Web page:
Chapter 3 Summary and Analysis
Last Updated on June 30, 2022, by eNotes Editorial. Word Count: 1194
When the man climbs onto the roof of the jackknifed trailer truck, he finds a hole. It is too dark to see inside the trailer, so he wads pages of a magazine he has in his back pocket. He sets the pages on fire and drops them to the floor of the trailer. In the dim light, he sees bodies, dead and dried, sprawled on the floor.
Later, as they walk along the road, the man looks out at the landscape. There are fires burning in the woods in the distance. When the man and boy get closer to the fires, they smell the smoke. They feel the heat. In places, the road is so hot it is melting, and they cannot progress. They duck into the woods and wait for the road to cool. The next day they see footprints in the now cooled road. Farther ahead, they see a man. He looks as if he has been burned. His clothes are blackened, as are his face and hair. They walk behind the man for a while but eventually must pass him because the stranger is walking too slowly. When they pass him, the boy cries. He asks his father to help the burned man. He also asks what is wrong with him. The father tells the boy that the man has been struck by lightning. There is nothing that they can do for him. They have nothing to spare. The boy accepts this reluctantly. He continues to look back and to tug on his father’s hand. Eventually, the boy stops crying and does not turn around again.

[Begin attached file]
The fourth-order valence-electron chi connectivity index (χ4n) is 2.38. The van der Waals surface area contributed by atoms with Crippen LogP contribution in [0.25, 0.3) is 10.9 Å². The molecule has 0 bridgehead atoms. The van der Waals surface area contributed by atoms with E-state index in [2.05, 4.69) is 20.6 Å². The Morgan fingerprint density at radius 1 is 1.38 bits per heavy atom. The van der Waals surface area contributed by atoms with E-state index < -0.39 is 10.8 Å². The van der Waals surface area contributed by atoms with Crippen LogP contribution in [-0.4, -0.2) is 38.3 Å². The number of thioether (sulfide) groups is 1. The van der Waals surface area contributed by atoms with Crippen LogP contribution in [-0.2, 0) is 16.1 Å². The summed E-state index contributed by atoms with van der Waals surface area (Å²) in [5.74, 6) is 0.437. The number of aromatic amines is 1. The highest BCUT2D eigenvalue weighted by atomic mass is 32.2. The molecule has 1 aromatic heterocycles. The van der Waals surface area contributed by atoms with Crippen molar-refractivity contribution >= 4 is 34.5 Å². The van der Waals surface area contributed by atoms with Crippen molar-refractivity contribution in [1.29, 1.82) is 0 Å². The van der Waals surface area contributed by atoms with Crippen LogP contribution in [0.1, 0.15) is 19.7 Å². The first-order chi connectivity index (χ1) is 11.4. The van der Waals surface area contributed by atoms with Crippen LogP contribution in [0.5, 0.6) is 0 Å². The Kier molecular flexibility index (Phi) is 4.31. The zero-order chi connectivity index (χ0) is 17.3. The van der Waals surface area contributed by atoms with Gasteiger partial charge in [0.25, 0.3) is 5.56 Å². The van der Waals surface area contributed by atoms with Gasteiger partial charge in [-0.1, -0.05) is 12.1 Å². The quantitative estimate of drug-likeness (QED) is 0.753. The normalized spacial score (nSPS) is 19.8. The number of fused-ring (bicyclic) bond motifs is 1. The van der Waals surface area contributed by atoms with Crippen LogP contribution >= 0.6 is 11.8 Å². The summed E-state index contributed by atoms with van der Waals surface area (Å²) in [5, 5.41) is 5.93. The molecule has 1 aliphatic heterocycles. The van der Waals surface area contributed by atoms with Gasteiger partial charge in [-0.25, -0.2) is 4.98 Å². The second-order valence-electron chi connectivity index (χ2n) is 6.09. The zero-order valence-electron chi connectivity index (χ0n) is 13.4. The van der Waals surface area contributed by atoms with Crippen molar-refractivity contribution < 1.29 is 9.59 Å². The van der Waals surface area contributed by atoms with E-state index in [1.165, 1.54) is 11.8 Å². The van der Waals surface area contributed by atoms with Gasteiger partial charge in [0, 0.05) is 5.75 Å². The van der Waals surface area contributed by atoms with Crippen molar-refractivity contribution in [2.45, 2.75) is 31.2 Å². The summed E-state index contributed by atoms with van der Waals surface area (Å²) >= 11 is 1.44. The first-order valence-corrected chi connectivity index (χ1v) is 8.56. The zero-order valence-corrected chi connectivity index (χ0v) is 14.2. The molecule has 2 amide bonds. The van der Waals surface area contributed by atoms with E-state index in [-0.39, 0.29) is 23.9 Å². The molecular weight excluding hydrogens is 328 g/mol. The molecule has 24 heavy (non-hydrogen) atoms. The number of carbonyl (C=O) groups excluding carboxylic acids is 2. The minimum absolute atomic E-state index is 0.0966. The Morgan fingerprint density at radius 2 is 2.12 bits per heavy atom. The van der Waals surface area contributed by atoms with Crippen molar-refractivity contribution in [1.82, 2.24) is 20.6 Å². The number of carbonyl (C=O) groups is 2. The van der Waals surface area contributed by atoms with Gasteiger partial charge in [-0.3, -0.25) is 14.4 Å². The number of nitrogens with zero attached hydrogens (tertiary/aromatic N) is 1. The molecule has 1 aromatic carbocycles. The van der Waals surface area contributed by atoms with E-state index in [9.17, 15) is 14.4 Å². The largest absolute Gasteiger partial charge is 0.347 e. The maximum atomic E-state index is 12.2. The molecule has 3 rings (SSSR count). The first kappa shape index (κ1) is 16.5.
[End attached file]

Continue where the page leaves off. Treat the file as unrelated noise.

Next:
When they stop for the night, the boy has not talked to his father. So the father explains again that the burned man was dying. He tells his son they did not have enough food to share. If they had shared what they had with the man, they too would die. The boy says he understands. The father asks if the boy will now talk to him again. The boy responds that that is what he is doing.